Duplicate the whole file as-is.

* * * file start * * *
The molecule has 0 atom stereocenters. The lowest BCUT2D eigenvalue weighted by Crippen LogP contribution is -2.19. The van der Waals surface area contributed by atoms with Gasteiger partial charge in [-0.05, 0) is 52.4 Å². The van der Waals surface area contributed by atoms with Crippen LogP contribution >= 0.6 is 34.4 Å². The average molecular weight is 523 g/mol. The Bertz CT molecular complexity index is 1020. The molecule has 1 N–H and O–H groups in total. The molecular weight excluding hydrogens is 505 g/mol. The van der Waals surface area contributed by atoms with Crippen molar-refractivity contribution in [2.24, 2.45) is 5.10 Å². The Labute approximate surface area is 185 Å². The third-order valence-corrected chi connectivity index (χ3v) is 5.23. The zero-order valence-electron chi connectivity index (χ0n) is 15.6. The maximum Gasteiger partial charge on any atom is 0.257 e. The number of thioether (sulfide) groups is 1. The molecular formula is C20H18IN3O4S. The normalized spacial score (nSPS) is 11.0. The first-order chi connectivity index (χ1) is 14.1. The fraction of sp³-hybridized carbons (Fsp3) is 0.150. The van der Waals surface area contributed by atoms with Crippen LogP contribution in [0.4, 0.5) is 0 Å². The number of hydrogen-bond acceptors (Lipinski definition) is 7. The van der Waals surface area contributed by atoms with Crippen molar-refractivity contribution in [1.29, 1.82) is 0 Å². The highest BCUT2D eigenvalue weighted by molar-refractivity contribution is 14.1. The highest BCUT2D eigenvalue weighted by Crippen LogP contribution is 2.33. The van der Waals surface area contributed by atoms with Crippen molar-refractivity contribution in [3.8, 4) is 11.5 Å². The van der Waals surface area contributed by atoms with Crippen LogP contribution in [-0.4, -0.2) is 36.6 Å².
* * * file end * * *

The molecule has 0 atom stereocenters. The lowest BCUT2D eigenvalue weighted by Crippen LogP contribution is -2.19. The van der Waals surface area contributed by atoms with Gasteiger partial charge in [-0.05, 0) is 52.4 Å². The van der Waals surface area contributed by atoms with Crippen LogP contribution >= 0.6 is 34.4 Å². The average molecular weight is 523 g/mol. The Bertz CT molecular complexity index is 1020. The molecule has 1 N–H and O–H groups in total. The molecular weight excluding hydrogens is 505 g/mol. The van der Waals surface area contributed by atoms with Crippen molar-refractivity contribution in [2.24, 2.45) is 5.10 Å². The Labute approximate surface area is 185 Å². The third-order valence-corrected chi connectivity index (χ3v) is 5.23. The zero-order valence-electron chi connectivity index (χ0n) is 15.6. The maximum Gasteiger partial charge on any atom is 0.257 e. The number of thioether (sulfide) groups is 1. The molecular formula is C20H18IN3O4S. The normalized spacial score (nSPS) is 11.0. The first-order chi connectivity index (χ1) is 14.1. The fraction of sp³-hybridized carbons (Fsp3) is 0.150. The van der Waals surface area contributed by atoms with Crippen LogP contribution in [0.4, 0.5) is 0 Å². The number of hydrogen-bond acceptors (Lipinski definition) is 7. The van der Waals surface area contributed by atoms with Crippen molar-refractivity contribution in [1.29, 1.82) is 0 Å². The highest BCUT2D eigenvalue weighted by molar-refractivity contribution is 14.1. The highest BCUT2D eigenvalue weighted by Crippen LogP contribution is 2.33. The van der Waals surface area contributed by atoms with Crippen molar-refractivity contribution in [3.8, 4) is 11.5 Å². The van der Waals surface area contributed by atoms with Crippen LogP contribution in [-0.4, -0.2) is 36.6 Å².